An all-terrain crane can travel on all terrains. Or so its name might suggest. Certainly it can drive itself over public paved roads to a jobsite; and when it is there it can cover most unfinished, soft, muddy raw ground.
A rough terrain, on the other hand, can drive only over rough ground. It is not allowed on roads. It has to be carried to its site on the back of a semi-trailer, which is inefficient and costs time and money and resources; and once it is at the site it has to stay there until it is collected by the semi-trailer again.
So why would anyone buy a rough-terrain when an all-terrain is available?
“But the names are not accurate. An all-terrain cannot really drive over all terrains. There are many places – rocky slopes, hillsides, deep mud – where it just cannot go and where you need a rough-terrain. And on a large site, the RT can drive anywhere over it, and stay for weeks or months if needed. They are compact, they are versatile, they are manoevrable: with different steering modes and can turn in very small spaces; and since they are very much cheaper to buy that all-terrains they give the customer much greater efficiency and productivity and value for his money.”
That is Giancarlo Montanari, who just recently, in October 2021, was appointed business line leader for Rough Terrain operations at Terex, based at their production facility at Crespellano in Northern Italy, in charge of sales and distribution. He did not keep that job long. More recently still, in February this year, a week or two before we spoke, he was promoted to General Manager of the Crespellano business unit.
“So now I am responsible for the internal side of the Terex RT business as well as the outside, customer-facing work” he says. The appointment clearly shows that Terex sees an awful lot of point in RTs, and a big and continuing future for them: “ My appointment is certainly part of a new corporate strategy from Terex that puts the RT product at the centre, with a completely new focus on the product. And being physically based here at our factory in Crespellano, all the daily activities in the company can be better coordinated and supported. The management of Terex certainly sees a huge potential in the product.”
The reasons for Terex’s faith in the future of RTs are as outlined above: there are tasks which only RTs can do; and there are other tasks that RTs or ATs can do, but the RT can do them better and more economically. “One reason their purchase price is cheaper than ATs is that they are so much simpler” he says. “They do not need to have all the road-drivability elements –,And the inconvenience of needing a separate vehicle to transport them can be minimised: we do that by keeping the overall width of our RTs to less than three metres, which means they can be transported without needing special permits. So the total cost of ownership can be very advantageous.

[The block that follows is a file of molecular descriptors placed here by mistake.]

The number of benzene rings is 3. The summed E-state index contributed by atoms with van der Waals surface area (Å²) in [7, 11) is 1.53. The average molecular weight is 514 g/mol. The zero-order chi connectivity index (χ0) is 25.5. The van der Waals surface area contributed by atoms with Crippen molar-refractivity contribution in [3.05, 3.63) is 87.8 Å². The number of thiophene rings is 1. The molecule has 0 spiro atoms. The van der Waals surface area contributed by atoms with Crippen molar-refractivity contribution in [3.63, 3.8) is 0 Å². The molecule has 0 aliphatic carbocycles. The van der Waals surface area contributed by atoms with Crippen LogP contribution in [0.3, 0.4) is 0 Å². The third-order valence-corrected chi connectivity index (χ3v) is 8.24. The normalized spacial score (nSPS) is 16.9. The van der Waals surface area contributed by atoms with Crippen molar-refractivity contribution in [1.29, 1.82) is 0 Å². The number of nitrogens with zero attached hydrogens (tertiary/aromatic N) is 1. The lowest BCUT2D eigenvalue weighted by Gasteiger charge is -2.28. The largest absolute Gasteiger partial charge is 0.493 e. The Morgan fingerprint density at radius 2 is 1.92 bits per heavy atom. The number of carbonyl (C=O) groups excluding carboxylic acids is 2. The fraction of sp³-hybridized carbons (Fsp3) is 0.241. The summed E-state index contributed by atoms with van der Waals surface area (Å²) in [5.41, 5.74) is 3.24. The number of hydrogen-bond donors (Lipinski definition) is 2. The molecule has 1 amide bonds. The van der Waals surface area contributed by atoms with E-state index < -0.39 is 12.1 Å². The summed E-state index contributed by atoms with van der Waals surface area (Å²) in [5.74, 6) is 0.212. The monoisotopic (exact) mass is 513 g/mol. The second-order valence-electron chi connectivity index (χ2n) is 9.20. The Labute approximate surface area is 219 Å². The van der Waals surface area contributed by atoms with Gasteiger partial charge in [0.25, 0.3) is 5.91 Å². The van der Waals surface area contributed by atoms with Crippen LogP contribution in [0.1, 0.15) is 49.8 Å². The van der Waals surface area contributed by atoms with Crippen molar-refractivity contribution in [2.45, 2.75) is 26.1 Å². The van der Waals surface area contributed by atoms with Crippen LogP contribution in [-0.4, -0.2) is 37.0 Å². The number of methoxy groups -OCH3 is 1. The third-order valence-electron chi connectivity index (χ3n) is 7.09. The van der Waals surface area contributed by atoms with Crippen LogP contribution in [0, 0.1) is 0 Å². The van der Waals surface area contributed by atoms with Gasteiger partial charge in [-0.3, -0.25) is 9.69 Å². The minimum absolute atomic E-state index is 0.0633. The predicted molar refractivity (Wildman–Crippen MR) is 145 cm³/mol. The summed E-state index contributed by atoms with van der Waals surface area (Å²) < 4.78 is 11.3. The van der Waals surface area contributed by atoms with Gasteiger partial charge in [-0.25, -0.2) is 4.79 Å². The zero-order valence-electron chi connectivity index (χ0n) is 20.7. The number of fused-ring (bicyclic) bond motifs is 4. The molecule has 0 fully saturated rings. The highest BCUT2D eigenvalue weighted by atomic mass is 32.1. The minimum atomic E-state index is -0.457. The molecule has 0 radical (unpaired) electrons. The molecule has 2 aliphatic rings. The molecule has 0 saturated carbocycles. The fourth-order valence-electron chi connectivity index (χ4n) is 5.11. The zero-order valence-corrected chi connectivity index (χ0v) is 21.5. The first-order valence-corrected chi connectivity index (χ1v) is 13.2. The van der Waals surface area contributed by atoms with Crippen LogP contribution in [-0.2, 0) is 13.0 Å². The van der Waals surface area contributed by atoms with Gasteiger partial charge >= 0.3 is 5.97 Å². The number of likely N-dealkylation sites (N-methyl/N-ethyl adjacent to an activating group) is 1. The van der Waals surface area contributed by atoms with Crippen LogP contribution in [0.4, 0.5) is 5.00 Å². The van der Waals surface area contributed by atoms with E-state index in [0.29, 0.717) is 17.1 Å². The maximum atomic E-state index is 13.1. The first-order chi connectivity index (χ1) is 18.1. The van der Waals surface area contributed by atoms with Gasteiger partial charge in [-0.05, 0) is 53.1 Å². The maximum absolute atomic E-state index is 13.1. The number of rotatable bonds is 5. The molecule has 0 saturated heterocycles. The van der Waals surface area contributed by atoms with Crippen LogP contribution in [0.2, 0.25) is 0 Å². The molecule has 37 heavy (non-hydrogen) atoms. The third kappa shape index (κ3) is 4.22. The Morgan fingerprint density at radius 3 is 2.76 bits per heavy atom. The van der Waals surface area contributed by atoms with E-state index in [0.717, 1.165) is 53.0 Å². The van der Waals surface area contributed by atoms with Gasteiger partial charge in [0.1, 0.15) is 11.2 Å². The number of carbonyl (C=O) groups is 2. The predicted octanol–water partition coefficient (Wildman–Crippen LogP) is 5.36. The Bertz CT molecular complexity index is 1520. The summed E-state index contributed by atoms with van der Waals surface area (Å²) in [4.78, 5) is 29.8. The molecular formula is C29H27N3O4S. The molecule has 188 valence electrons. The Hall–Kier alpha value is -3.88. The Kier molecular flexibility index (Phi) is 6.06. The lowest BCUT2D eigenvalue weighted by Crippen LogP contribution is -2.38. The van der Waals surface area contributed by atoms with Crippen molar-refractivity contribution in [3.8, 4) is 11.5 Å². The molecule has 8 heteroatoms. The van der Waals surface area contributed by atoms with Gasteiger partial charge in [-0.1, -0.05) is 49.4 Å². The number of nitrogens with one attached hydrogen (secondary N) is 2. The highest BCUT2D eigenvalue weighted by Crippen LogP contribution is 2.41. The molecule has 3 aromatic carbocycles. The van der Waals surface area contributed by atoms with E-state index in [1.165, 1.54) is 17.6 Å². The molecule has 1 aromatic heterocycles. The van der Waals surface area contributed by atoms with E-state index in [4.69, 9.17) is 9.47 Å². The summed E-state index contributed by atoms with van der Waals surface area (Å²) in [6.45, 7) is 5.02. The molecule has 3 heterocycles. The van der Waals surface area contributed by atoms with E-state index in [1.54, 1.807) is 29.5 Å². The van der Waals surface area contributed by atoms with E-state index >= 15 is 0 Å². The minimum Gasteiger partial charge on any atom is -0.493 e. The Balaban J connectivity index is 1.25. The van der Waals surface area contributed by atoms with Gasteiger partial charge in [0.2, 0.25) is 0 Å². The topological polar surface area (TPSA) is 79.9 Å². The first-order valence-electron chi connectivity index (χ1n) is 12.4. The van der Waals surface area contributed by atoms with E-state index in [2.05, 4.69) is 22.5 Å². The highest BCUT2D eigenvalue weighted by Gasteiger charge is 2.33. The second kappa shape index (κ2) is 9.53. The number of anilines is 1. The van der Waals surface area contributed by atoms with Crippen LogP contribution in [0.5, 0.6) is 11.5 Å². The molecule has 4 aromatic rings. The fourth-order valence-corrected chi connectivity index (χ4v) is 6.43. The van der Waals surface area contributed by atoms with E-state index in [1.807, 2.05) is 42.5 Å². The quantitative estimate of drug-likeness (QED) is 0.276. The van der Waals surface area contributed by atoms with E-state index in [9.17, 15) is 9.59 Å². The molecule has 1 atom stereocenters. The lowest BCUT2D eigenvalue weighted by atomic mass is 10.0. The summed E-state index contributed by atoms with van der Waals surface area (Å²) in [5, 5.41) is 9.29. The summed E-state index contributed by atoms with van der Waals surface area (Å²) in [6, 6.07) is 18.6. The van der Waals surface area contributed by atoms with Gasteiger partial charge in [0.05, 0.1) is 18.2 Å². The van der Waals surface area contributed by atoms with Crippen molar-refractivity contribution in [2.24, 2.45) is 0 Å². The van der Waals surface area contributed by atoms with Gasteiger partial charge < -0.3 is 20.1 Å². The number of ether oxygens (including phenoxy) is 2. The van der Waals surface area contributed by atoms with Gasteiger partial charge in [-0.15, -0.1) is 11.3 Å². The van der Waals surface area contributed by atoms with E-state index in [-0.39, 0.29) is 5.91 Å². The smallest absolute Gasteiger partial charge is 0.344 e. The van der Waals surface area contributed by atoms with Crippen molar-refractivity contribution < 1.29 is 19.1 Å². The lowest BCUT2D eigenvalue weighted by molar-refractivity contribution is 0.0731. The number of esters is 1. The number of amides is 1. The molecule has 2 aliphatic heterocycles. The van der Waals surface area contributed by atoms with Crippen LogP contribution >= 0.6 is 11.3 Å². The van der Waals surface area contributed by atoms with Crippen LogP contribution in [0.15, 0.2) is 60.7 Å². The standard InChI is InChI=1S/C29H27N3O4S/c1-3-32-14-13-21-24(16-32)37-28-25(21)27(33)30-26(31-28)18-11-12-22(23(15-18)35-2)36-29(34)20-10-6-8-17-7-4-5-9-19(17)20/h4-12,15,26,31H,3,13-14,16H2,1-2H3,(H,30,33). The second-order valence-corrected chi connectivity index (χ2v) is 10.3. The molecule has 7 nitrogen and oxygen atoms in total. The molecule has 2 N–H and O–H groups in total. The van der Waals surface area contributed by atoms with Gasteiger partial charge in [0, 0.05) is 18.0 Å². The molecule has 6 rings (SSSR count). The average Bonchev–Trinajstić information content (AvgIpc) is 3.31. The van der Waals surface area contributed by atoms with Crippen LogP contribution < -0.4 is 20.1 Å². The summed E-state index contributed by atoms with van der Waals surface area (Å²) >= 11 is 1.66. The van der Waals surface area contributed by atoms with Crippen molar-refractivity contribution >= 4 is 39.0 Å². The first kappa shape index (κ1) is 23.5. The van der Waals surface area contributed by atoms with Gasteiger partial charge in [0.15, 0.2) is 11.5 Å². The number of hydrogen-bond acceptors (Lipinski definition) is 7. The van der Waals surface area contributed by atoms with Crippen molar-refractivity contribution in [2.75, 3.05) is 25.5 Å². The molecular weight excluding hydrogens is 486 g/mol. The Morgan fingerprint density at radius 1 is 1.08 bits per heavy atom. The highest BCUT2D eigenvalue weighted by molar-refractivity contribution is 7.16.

“ATs and RTs are actually very different types of crane, and in the end the markets and the customers for them can be different.” Another part of his job is to expand that market: “WE are trying to get into countries where RTs are not so popular yet.
If you look at the southern part of Europe we have a huge market here in Italy but with countries that are very similar, for example Portugal, Spain or Greece, RTs are not so common. So we are thinking of ways to highlight the capabilities of our cranes there, perhaps to show the advantages they have over small city -All-Terrain for example. And I think that is room for us: There are very many things in common between for example Spain and Italy, and we are confident and sure if we can work correctly with a market like Spain or Countries where small-medium all terrain cranes are popular and explain to the customer the benefits that an RT can give, especially in the cost of ownership of the machine, we can certainly enter the market where today the all-terrain is dominating.
“During my six months so far with Terex I have been able to meet distributors and importers and customers; and customers tell me the key thing they look for is performance. The crane must be easy to use, to maximise their productivity. And certainly our RT range with the new Terex operating system TEOS, and with the T-Link telematics platform, ticks all those boxes. They are easy to use because on every crane the operating system is the same, which means that one operator can use the 35 tonne model and then moved to a 90-t version
“A trend that we are seeing in the market is a demand for longer booms - but there is still the desire for the crane to remain as compact as possible. Of course you can increase the length of the boom,
“The TRT range is our latest; they have all the TEOS, and T-link features we have mentioned and a new ergonomic cab with
Also for 2022 we have one of our focuses on South East Asia,